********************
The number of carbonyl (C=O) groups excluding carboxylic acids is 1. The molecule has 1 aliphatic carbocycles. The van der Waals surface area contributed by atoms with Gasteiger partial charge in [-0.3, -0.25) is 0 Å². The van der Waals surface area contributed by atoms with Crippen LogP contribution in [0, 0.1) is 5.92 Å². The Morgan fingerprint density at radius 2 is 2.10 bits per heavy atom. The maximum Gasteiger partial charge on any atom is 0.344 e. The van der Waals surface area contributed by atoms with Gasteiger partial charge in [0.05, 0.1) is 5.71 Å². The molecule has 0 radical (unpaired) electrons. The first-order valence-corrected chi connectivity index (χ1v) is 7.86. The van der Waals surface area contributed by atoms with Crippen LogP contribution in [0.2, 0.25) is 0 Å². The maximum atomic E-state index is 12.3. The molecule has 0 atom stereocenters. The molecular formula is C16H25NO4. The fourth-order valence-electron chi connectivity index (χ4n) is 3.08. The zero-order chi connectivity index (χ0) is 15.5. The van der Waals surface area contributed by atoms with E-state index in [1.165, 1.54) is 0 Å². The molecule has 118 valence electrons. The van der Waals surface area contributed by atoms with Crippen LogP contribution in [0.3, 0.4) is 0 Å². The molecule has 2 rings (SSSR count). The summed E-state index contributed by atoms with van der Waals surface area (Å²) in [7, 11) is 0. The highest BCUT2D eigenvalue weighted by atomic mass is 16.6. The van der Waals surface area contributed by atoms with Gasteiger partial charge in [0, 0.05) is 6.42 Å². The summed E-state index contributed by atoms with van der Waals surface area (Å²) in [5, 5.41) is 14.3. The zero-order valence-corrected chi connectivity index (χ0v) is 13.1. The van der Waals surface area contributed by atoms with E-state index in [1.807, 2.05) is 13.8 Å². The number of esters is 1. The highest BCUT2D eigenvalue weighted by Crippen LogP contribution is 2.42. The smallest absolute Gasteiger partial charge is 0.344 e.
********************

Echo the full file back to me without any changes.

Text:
The number of carbonyl (C=O) groups excluding carboxylic acids is 1. The molecule has 1 aliphatic carbocycles. The van der Waals surface area contributed by atoms with Gasteiger partial charge in [-0.3, -0.25) is 0 Å². The van der Waals surface area contributed by atoms with Crippen LogP contribution in [0, 0.1) is 5.92 Å². The Morgan fingerprint density at radius 2 is 2.10 bits per heavy atom. The maximum Gasteiger partial charge on any atom is 0.344 e. The van der Waals surface area contributed by atoms with Gasteiger partial charge in [0.05, 0.1) is 5.71 Å². The molecule has 0 radical (unpaired) electrons. The first-order valence-corrected chi connectivity index (χ1v) is 7.86. The van der Waals surface area contributed by atoms with Crippen LogP contribution in [0.2, 0.25) is 0 Å². The maximum atomic E-state index is 12.3. The molecule has 0 atom stereocenters. The molecular formula is C16H25NO4. The fourth-order valence-electron chi connectivity index (χ4n) is 3.08. The zero-order chi connectivity index (χ0) is 15.5. The van der Waals surface area contributed by atoms with E-state index in [1.165, 1.54) is 0 Å². The molecule has 118 valence electrons. The van der Waals surface area contributed by atoms with Crippen LogP contribution in [0.3, 0.4) is 0 Å². The molecule has 2 rings (SSSR count). The summed E-state index contributed by atoms with van der Waals surface area (Å²) in [7, 11) is 0. The highest BCUT2D eigenvalue weighted by atomic mass is 16.6. The van der Waals surface area contributed by atoms with Gasteiger partial charge in [0, 0.05) is 6.42 Å². The summed E-state index contributed by atoms with van der Waals surface area (Å²) in [5, 5.41) is 14.3. The zero-order valence-corrected chi connectivity index (χ0v) is 13.1. The van der Waals surface area contributed by atoms with E-state index in [1.807, 2.05) is 13.8 Å². The number of esters is 1. The highest BCUT2D eigenvalue weighted by Crippen LogP contribution is 2.42. The smallest absolute Gasteiger partial charge is 0.344 e.